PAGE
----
In 1999 when a joint Canadian International Development Agency-Shastri Institute project took her to some isolated forest communities in the southern Indian state of Karnataka Dr. R. Indira found villages that were all but cut off from the outside world. The women residents of these places were just as isolated.
“Many were not used to participating in public,” Dr. Indira recalls. “We tried to make women see they needed to participate and to ask questions.” To do this, Dr. Indira, a professor of sociology and director of the International Centre at the University of Mysore, helped establish a women’s self-help group.
Over the course of three years, Dr. Indira saw many changes. “Even the idea of women and men sitting together was a big deal at first,” she says. But that eventually became accepted, leading to bigger changes. “Even state representatives were saying ‘This is the first time we are seeing so many women come out of their houses to participate in public events.’”
During a follow-up project funded by Shastri in 2003 Dr. Indira and her team looked at expanding the reach of the self-help groups, many of which had been formed as savings or microfinance groups. “We wanted to look at them as centres around which women could rally to deal with larger issues of rural development,” Dr. Indira says.
Under this second project, a community hall with a computer room, TV room and library was established in one village. A second computer centre soon followed in a building alongside a main highway. Today, Dr. Indira says that all manner of people—students, doctors, state workers—are using these facilities.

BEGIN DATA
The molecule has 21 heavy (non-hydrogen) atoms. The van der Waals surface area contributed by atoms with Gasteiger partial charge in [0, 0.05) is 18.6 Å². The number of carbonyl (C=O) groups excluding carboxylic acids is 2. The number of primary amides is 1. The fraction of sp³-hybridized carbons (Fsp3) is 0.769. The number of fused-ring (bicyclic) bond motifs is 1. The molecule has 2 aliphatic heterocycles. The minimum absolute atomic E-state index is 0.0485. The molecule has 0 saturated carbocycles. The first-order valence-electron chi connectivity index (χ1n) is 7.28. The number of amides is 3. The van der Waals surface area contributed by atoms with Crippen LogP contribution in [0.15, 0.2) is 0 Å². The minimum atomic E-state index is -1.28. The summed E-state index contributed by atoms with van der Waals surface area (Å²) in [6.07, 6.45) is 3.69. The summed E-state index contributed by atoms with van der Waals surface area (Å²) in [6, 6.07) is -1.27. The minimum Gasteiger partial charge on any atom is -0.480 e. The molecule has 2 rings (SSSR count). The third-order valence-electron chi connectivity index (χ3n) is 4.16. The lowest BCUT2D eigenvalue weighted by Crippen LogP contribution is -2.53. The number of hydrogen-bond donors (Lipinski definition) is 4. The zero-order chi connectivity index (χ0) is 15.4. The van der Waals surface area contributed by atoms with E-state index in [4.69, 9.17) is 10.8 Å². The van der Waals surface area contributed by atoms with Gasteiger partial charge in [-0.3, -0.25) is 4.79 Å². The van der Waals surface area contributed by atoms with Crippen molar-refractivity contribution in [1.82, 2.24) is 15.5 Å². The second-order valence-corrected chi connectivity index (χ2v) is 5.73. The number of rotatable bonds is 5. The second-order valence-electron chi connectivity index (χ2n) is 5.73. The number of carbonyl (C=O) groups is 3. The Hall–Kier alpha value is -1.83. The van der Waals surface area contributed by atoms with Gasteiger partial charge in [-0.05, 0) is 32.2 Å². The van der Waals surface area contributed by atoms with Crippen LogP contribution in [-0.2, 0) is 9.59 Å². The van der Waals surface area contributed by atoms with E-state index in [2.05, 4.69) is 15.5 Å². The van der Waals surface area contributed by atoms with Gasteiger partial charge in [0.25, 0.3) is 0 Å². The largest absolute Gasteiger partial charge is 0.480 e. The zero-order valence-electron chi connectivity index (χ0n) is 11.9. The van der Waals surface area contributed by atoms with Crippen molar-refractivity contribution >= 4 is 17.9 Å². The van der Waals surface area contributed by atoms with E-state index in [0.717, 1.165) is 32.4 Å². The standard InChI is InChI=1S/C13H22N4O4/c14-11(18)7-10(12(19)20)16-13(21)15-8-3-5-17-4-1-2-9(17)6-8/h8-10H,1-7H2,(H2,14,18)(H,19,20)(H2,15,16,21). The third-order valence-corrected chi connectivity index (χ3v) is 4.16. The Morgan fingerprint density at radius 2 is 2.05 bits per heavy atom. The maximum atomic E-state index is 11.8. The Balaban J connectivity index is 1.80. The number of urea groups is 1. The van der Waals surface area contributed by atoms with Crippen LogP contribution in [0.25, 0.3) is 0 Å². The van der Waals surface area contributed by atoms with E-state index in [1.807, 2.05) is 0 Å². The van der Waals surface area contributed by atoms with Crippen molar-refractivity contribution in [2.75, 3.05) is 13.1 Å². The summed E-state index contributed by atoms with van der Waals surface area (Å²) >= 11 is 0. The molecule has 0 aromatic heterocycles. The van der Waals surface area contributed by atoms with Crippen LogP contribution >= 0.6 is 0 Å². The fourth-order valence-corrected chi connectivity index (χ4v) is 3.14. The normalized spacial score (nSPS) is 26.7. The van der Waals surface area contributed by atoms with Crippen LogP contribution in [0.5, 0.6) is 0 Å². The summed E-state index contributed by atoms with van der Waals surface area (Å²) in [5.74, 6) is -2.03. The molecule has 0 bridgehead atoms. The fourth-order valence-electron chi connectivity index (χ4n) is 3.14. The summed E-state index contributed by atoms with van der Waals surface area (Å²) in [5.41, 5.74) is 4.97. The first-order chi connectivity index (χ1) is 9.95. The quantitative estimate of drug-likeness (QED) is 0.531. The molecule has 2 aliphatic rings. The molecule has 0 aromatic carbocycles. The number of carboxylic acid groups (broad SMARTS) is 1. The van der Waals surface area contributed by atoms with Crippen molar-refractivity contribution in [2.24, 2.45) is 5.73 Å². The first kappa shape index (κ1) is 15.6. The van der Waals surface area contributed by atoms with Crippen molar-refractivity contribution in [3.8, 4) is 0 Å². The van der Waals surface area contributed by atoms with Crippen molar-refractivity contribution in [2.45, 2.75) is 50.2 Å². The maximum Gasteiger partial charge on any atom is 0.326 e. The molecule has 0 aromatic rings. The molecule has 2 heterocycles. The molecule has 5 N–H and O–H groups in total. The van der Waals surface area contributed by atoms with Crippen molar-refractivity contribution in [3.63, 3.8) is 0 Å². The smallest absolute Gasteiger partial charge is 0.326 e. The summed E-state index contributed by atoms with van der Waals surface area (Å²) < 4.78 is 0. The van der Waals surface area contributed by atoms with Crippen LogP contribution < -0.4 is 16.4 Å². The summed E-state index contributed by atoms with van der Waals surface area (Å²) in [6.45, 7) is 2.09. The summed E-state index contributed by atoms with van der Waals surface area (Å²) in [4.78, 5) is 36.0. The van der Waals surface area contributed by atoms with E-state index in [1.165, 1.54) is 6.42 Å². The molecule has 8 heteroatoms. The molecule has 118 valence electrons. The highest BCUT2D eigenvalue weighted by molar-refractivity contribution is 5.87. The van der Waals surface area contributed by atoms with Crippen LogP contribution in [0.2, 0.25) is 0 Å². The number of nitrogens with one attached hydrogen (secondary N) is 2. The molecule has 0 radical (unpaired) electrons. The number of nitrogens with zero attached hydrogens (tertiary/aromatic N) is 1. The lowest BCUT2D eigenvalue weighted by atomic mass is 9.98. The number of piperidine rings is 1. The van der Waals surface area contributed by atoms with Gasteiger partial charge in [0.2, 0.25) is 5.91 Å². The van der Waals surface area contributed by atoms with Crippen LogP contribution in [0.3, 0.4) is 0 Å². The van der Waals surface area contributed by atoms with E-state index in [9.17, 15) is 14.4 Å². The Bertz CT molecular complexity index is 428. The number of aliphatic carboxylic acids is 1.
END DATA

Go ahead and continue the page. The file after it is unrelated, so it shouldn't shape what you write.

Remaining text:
A theatre troupe that deals with issues like alcoholism and the importance of education was also founded. Other lasting impacts include a comprehensive map of all the infrastructure in the district and a manual to guide people in establishing and running self-help groups.
For Dr. Indira the most valuable lasting impact is her relationship with the women themselves. “They still call me sometimes and ask me if I can come discuss issues with them,” she says. Whatever the results of these discussions the self-help groups have a benefit in themselves. “They get the women mobile, they get out to see others and share their experiences,” Dr. Indira says. Of course, the groups also ensure that when a woman speaks in the forest everyone hears.More Profiles
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Shastri Indo-Canadian Institute, India Office is organizing International Conference on
“Engaging Canada and India:
Perspectives on Sustainability”at India Habitat Centre, New Delhi on 11 – 12 May, 2017
National conference on ‘Peace and Harmony: India and Canada,’ organised by the UGC Area Study Centre for Canadian Studies, University of Kerala, to celebrate the silver jubilee of the Centre for Canadian Studies,on 17-18 February 2017.
An interesting read in the International journal of the history of sport (IJHS) by our Shastri’s fellow Dr. Carey Watt.
Call for papers: National Conference on Corporate Laws, March 23-24, 2017, National Law University, Delhi
On November 28, 2016, the Shastri Indo-Canadian Institute in partnership with NALSAR University of Law, Hyderabad organized the 1st Indo – Canadian conference on “Entrepreneurial Universities: The Future of Indian Universities” at the NALSAR , University of Law, Hyderabad.News Archive
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